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The Future of Automation in Investment Services

Robo-Advisors vs. Digital-Assistants


Robo-Advisor as Game Changer?

The investment services industry has been buzzing with automation ideas for a while. There are two general types of market solutions. In the FinTech world, simple and slick ‘Robo-Advisors’ grab headlines. In the incumbent camp, functionality-rich ‘Digital-Assistants’ help banks to automate service operations. Both solutions have yet to prove their sustainability. Can either or both solutions disrupt the traditional wealth management model? The question nags at investors and financial institution leaders, cautious not to be caught up in the FinTech storm of hype which venture capitalists conjure with excess capital. 

In this context, 360F gets up close with these solution providers to understand their business models and offerings to make a grounded assessment.

Simplify vs. Enhance

Robo-Advisors trumpet their successes in simplifying investment services. At the last count, among the 14 FinTech start-ups delivering Robo-Advisors in Asia, a majority touts simplified client experience, low flat fees on ETFs (0.25%–0.75% fee on AUM) and automated advice on digital content for direct to consumers. 

However before a bottomless pit of fire, the same trumpet sound causes plumes of smoke to block the sunlight. Conceptually, Robo-Advisors enable direct-to-consumer models by providing the basic elements of wealth management advice. They eliminate the traditional reliance on human advisors and ultimately generate fundamental economics of scale to penetrate the underserved segments. Realistically, they are prone to underestimate the complex environment they are in. (See Table 1)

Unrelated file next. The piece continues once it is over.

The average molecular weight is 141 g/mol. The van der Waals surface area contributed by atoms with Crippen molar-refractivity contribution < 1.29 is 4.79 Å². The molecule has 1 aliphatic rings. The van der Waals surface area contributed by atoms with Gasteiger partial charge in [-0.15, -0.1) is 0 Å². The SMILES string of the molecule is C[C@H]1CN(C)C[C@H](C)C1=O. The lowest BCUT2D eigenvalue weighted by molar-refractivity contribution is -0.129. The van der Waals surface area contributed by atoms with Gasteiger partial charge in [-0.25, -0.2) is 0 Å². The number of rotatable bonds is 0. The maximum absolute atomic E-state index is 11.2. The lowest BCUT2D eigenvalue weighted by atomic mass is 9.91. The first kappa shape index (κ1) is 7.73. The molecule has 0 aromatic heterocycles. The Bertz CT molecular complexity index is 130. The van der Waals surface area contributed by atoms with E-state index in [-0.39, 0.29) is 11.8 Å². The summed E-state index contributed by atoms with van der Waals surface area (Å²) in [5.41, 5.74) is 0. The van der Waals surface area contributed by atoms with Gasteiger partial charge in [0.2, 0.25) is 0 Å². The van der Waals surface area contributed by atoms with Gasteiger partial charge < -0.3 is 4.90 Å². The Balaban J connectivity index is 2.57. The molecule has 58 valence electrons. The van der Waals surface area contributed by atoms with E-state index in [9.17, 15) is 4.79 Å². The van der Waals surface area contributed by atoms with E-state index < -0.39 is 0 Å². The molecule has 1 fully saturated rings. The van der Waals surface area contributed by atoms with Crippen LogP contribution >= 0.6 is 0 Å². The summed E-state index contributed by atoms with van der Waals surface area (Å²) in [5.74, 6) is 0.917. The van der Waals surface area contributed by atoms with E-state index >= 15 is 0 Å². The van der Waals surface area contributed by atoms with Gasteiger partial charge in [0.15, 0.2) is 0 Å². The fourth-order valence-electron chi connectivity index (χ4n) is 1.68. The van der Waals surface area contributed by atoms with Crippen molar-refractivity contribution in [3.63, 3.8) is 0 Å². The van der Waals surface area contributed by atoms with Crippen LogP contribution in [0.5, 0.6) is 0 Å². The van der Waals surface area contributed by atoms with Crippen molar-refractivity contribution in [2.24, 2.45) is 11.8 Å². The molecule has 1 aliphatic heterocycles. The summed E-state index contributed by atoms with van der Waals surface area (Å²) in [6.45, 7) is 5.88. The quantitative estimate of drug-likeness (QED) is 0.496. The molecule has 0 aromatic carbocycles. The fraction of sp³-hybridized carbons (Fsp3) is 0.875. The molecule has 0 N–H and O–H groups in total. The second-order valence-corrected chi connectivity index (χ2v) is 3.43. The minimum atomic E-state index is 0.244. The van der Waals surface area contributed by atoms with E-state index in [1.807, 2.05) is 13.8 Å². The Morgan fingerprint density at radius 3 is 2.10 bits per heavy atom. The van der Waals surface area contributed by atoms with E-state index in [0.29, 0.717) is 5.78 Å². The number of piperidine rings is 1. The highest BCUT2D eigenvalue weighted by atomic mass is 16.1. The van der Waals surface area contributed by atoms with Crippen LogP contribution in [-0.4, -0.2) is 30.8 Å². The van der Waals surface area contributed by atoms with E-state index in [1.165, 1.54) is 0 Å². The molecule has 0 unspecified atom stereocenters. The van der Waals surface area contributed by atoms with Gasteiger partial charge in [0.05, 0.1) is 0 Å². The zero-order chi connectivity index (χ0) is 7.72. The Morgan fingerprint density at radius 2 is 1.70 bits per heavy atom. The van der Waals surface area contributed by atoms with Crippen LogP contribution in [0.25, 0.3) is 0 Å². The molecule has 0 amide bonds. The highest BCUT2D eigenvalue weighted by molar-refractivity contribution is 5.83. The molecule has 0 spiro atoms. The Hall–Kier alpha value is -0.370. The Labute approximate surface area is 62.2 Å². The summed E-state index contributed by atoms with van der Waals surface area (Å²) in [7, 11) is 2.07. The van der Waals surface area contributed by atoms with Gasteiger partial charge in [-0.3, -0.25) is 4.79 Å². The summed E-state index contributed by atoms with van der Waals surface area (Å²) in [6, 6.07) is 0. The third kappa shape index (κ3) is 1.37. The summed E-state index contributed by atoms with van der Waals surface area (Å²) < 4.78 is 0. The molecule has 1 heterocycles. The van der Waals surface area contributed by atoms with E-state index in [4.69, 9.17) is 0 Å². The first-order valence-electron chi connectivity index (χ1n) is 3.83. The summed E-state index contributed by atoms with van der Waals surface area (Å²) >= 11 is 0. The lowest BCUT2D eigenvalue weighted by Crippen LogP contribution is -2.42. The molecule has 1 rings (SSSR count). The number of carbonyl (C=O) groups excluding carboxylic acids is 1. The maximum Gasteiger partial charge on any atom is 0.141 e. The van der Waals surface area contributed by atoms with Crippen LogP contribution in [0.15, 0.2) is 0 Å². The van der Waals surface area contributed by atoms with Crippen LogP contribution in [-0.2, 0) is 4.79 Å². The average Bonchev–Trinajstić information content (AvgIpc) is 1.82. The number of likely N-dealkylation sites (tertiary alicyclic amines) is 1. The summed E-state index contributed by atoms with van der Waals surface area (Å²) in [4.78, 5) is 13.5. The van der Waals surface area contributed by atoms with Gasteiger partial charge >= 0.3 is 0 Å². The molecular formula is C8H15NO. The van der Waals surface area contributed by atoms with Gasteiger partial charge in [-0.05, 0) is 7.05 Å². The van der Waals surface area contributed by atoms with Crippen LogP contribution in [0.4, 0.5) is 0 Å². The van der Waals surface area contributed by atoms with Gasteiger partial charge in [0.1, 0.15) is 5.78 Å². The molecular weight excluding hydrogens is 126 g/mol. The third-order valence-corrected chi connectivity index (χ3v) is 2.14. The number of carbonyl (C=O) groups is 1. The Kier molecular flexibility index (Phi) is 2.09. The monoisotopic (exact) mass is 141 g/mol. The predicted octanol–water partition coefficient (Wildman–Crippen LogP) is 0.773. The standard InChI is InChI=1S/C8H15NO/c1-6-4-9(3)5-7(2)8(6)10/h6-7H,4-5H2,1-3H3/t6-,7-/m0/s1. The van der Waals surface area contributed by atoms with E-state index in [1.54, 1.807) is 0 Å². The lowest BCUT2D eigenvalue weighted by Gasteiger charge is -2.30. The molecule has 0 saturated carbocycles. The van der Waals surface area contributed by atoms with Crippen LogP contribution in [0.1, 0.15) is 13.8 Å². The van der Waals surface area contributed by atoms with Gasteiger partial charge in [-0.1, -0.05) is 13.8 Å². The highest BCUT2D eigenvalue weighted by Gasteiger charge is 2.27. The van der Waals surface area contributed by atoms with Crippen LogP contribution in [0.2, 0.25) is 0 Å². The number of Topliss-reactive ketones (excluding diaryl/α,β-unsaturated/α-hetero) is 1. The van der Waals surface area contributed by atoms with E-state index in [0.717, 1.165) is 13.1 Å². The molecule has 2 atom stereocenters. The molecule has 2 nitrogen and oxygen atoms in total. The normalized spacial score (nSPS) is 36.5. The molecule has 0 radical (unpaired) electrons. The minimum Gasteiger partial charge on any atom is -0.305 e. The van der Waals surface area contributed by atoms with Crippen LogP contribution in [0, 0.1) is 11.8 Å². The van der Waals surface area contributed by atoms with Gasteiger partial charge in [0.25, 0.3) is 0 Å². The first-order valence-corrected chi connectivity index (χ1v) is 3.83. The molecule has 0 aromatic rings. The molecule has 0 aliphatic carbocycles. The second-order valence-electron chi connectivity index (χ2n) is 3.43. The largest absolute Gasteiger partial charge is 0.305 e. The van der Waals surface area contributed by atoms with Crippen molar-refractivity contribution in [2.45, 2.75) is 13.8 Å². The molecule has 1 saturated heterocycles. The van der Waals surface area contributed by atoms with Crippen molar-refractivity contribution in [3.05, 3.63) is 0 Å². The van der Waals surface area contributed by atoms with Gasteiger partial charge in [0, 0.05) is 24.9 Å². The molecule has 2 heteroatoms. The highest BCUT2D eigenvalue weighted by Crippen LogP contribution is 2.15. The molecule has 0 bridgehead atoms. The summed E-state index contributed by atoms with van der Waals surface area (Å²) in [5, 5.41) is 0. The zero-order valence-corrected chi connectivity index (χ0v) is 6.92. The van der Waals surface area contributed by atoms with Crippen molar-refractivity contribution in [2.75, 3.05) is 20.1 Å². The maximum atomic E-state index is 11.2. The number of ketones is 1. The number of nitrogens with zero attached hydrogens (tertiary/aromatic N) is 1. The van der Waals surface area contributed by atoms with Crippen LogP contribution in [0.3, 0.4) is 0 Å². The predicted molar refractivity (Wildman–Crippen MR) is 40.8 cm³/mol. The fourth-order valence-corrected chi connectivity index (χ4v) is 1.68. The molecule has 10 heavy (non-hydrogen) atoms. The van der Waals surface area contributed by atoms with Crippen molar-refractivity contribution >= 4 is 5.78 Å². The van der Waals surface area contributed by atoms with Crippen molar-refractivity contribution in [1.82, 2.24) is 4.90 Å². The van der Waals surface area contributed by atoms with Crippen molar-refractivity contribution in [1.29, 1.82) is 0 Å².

In UK where Robo-Advisors have had an early start, the regulatory watchdog notes that many appear to stray into giving advice without possessing the requisite regulatory permissions or following the appropriate regulatory procedures1. A sample of 10 UK Robo-Advisor firms reveals evidence of misleading performance calculations, questionable statements regarding fees, missing pages of key legal documents, and questionable claims. 8 out of 10 of websites use risk questionnaires as basis of recommendations but 25% of these firms do not possess the regulatory permission to give advice to retail clients. 

While one camp trumpets, another camp toils. Established far before the FinTech storm, Advisor-assisted digital wealth managers (“Digital-Assistant”) have a track record of several years. Unlike Robo-Advisors which are standalone solutions for the retail client, Digital-Assistants are already integrated into the advisory processes of the financial institutions and fully governed under the latter’s compliance umbrella. Digital-Assistants thus do not independently run into unknown regulatory complexities experienced by the Robo-Advisors. 

Simplify vs. Enhance

Robo-Advisors trumpet their successes in simplifying investment services. At the last count, among the 14 FinTech start-ups delivering Robo-Advisors in Asia, a majority touts simplified client experience, low flat fees on ETFs (0.25%–0.75% fee on AUM) and automated advice on digital content for direct to consumers. 

However before a bottomless pit of fire, the same trumpet sound causes plumes of smoke to block the sunlight. Conceptually, Robo-Advisors enable direct-to-consumer models by providing the basic elements of wealth management advice. They eliminate the traditional reliance on human advisors and ultimately generate fundamental economics of scale to penetrate the underserved segments. Realistically, they are prone to underestimate the complex environment they are in. (See Table 1) 

In UK where Robo-Advisors have had an early start, the regulatory watchdog notes that many appear to stray into giving advice without possessing the requisite regulatory permissions or following the appropriate regulatory procedures1. A sample of 10 UK Robo-Advisor firms reveals evidence of misleading performance calculations, questionable statements regarding fees, missing pages of key legal documents, and questionable claims. 8 out of 10 of websites use risk questionnaires as basis of recommendations but 25% of these firms do not possess the regulatory permission to give advice to retail clients.